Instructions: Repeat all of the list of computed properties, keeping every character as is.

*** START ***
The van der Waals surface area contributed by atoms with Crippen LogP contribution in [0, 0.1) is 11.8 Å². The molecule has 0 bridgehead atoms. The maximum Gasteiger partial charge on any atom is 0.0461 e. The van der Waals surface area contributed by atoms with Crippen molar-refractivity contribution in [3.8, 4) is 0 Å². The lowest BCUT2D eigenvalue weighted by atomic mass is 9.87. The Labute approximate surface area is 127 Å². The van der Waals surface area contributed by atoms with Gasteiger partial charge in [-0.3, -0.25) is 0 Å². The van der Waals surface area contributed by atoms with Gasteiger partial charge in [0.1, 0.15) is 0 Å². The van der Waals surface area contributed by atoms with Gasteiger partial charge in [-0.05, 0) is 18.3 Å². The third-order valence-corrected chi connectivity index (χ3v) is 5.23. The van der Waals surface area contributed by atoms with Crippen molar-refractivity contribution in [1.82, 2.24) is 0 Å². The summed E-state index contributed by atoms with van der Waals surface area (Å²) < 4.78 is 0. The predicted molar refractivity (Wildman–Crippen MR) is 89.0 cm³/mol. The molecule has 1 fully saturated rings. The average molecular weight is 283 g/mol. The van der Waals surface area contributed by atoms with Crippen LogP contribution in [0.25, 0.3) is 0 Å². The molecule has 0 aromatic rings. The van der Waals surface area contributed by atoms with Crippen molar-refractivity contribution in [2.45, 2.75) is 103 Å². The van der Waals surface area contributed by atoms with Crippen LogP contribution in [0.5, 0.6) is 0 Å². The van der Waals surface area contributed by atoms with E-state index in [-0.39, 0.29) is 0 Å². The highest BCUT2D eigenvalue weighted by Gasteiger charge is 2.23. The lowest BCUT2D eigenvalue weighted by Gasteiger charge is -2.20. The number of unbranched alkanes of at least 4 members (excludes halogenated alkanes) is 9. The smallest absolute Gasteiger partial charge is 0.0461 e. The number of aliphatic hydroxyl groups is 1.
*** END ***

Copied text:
The van der Waals surface area contributed by atoms with Crippen LogP contribution in [0, 0.1) is 11.8 Å². The molecule has 0 bridgehead atoms. The maximum Gasteiger partial charge on any atom is 0.0461 e. The van der Waals surface area contributed by atoms with Crippen molar-refractivity contribution in [3.8, 4) is 0 Å². The lowest BCUT2D eigenvalue weighted by atomic mass is 9.87. The Labute approximate surface area is 127 Å². The van der Waals surface area contributed by atoms with Gasteiger partial charge in [-0.3, -0.25) is 0 Å². The van der Waals surface area contributed by atoms with Gasteiger partial charge in [0.1, 0.15) is 0 Å². The van der Waals surface area contributed by atoms with Gasteiger partial charge in [-0.05, 0) is 18.3 Å². The third-order valence-corrected chi connectivity index (χ3v) is 5.23. The van der Waals surface area contributed by atoms with Crippen molar-refractivity contribution in [1.82, 2.24) is 0 Å². The summed E-state index contributed by atoms with van der Waals surface area (Å²) < 4.78 is 0. The predicted molar refractivity (Wildman–Crippen MR) is 89.0 cm³/mol. The molecule has 1 fully saturated rings. The average molecular weight is 283 g/mol. The van der Waals surface area contributed by atoms with Crippen LogP contribution in [0.25, 0.3) is 0 Å². The molecule has 0 aromatic rings. The van der Waals surface area contributed by atoms with Crippen molar-refractivity contribution in [2.45, 2.75) is 103 Å². The van der Waals surface area contributed by atoms with Crippen LogP contribution in [0.5, 0.6) is 0 Å². The van der Waals surface area contributed by atoms with E-state index in [-0.39, 0.29) is 0 Å². The highest BCUT2D eigenvalue weighted by Gasteiger charge is 2.23. The lowest BCUT2D eigenvalue weighted by Gasteiger charge is -2.20. The number of unbranched alkanes of at least 4 members (excludes halogenated alkanes) is 9. The smallest absolute Gasteiger partial charge is 0.0461 e. The number of aliphatic hydroxyl groups is 1.